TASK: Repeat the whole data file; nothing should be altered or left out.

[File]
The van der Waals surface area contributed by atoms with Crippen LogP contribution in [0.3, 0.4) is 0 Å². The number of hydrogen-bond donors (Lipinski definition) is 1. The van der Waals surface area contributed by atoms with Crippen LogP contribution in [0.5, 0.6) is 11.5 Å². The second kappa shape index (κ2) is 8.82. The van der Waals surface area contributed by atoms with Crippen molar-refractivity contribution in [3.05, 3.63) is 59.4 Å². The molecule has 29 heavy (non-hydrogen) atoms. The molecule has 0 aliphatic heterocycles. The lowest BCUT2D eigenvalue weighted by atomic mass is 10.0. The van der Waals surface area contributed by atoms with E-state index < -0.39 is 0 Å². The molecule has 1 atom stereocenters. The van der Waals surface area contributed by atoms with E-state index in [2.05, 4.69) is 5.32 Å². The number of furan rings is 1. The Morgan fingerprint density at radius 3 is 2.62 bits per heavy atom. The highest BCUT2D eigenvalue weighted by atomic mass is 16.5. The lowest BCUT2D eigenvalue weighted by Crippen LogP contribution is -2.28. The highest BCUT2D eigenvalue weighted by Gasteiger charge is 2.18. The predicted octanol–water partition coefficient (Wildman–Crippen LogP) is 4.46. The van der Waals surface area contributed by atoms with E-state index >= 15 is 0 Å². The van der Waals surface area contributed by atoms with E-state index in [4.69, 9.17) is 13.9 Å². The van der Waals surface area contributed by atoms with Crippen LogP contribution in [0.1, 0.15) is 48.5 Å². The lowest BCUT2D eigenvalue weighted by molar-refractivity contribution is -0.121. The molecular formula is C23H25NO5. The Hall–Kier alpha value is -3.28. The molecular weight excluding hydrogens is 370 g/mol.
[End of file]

The van der Waals surface area contributed by atoms with Crippen LogP contribution in [0.3, 0.4) is 0 Å². The number of hydrogen-bond donors (Lipinski definition) is 1. The van der Waals surface area contributed by atoms with Crippen LogP contribution in [0.5, 0.6) is 11.5 Å². The second kappa shape index (κ2) is 8.82. The van der Waals surface area contributed by atoms with Crippen molar-refractivity contribution in [3.05, 3.63) is 59.4 Å². The molecule has 29 heavy (non-hydrogen) atoms. The molecule has 0 aliphatic heterocycles. The lowest BCUT2D eigenvalue weighted by atomic mass is 10.0. The van der Waals surface area contributed by atoms with E-state index < -0.39 is 0 Å². The molecule has 1 atom stereocenters. The van der Waals surface area contributed by atoms with E-state index in [2.05, 4.69) is 5.32 Å². The number of furan rings is 1. The Morgan fingerprint density at radius 3 is 2.62 bits per heavy atom. The highest BCUT2D eigenvalue weighted by atomic mass is 16.5. The lowest BCUT2D eigenvalue weighted by Crippen LogP contribution is -2.28. The highest BCUT2D eigenvalue weighted by Gasteiger charge is 2.18. The predicted octanol–water partition coefficient (Wildman–Crippen LogP) is 4.46. The van der Waals surface area contributed by atoms with E-state index >= 15 is 0 Å². The van der Waals surface area contributed by atoms with E-state index in [4.69, 9.17) is 13.9 Å². The van der Waals surface area contributed by atoms with Crippen LogP contribution in [0.1, 0.15) is 48.5 Å². The lowest BCUT2D eigenvalue weighted by molar-refractivity contribution is -0.121. The molecular formula is C23H25NO5. The Hall–Kier alpha value is -3.28. The molecular weight excluding hydrogens is 370 g/mol.